First bishop offered much to diocese - Catholic Courier
Matthew H. Clark Matthew H. Clark

First bishop offered much to diocese

I almost always consult the ordo, or church calendar, before
celebrating the Eucharist. I want to be sure of the texts and any
special features of the day. And, I like to see which, if any, of the
priests of our diocese died on that date. It has been my custom to pray
in thanksgiving for their ministry to the people of our diocese and to
pray for them and their families.

Last Sunday, Jan. 18, the ordo reminded me that on that date in
1909, the founding bishop of the Diocese of Rochester, Bernard J.
McQuaid, went home to God. At the time of his death, he had served as
our bishop for 41 years.

Bishop McQuaid’s tenure was an extraordinary one not just in terms
of length of tenure but in achievement. With his leadership, the people
of this diocese accomplished remarkable things in education, in service
to the poor and vulnerable, in health care and in forging a place for
Catholics in a cultural environment that frequently was inimical to
their presence.

The reading I have done about Bishop McQuaid indicates that his
presence was felt far beyond the borders of our diocese. He was a
person who spoke his mind, and he was involved more than once in
national controversies. The most widely reported one was with
Archbishop John Ireland of Minneapolis-St. Paul, with whom he disagreed
on how best to strengthen and support Catholic life and identity in a
pluralistic society.

Nor did the controversies in which our founding bishop was involved
end at our borders. With his confreres of that age, he continually
engaged in vigorous conversations with the Holy See about how best to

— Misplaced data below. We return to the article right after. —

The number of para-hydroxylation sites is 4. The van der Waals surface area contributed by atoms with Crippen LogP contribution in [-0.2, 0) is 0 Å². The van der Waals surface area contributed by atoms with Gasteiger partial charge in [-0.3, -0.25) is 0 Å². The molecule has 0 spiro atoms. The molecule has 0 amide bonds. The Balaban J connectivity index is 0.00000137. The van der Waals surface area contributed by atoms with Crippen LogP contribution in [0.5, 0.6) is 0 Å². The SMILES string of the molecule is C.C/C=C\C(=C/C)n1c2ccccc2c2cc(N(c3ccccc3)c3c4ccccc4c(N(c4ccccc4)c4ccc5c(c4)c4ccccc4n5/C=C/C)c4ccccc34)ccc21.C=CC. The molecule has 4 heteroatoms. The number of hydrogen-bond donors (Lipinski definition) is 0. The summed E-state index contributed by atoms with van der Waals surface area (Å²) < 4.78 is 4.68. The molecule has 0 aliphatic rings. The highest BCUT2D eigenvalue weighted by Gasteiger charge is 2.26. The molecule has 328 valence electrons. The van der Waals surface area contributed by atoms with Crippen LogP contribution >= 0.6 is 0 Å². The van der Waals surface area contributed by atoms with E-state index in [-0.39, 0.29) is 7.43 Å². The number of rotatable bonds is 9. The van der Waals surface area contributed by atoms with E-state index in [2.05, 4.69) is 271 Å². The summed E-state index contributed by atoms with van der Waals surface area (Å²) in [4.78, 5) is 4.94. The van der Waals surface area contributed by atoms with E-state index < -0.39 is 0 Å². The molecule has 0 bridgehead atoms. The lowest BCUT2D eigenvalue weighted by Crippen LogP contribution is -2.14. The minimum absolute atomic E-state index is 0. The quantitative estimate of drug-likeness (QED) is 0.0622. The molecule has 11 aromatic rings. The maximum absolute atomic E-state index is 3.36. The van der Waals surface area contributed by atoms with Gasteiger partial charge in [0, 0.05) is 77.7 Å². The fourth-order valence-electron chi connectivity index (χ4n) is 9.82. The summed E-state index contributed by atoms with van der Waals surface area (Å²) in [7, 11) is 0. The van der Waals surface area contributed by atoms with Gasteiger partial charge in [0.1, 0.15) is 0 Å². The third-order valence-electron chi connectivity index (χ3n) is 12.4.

guide a burgeoning but relatively new church in a dynamic and
challenging new republic.

It won’t surprise you given all of the above, that our father and
friend, Bernard did not live a carefree life. Indeed, I often have said
to friends over the years that whenever I am feeling sorry for myself
because of a tough time, I open a biography of Bishop McQuaid, read of
his concerns and then fall asleep in peace.

I write a bit about Bishop McQuaid for whom I did pray on Sunday and
of whom I have thought a good deal since. But, I have mentioned him
primarily to say that I have prayed a good deal this week for you and
for myself, in that we are all in a real way his spiritual descendants.
We are beneficiaries of many of the decisions and good works he and
that first diocesan community effected.

In that prayer I also thanked God for the faith and strength of our
present-day diocesan community. We are richly blessed in many ways, not
the least of which is in your willingness to deal honestly and
generously with the pastoral challenges of the day. It leaves me with
the confident sense that we receive the gifts offered by our mothers
and fathers in faith not as museum pieces but as organic elements that
help us to grow in and express our faith in a context much different
from theirs.

All of that requires openness to the new and a willingness at times
to let go of the familiar and comfortable. I think it is safe to say
that that is never easy for any of us. But I am convinced that our
earliest diocesan community had no monopoly on qualities like courage
and creativity. My experience tells me that God has given those gifts
to you in generous measure. For that reason I am convinced that we can
be confident about our future.

Peace to all.

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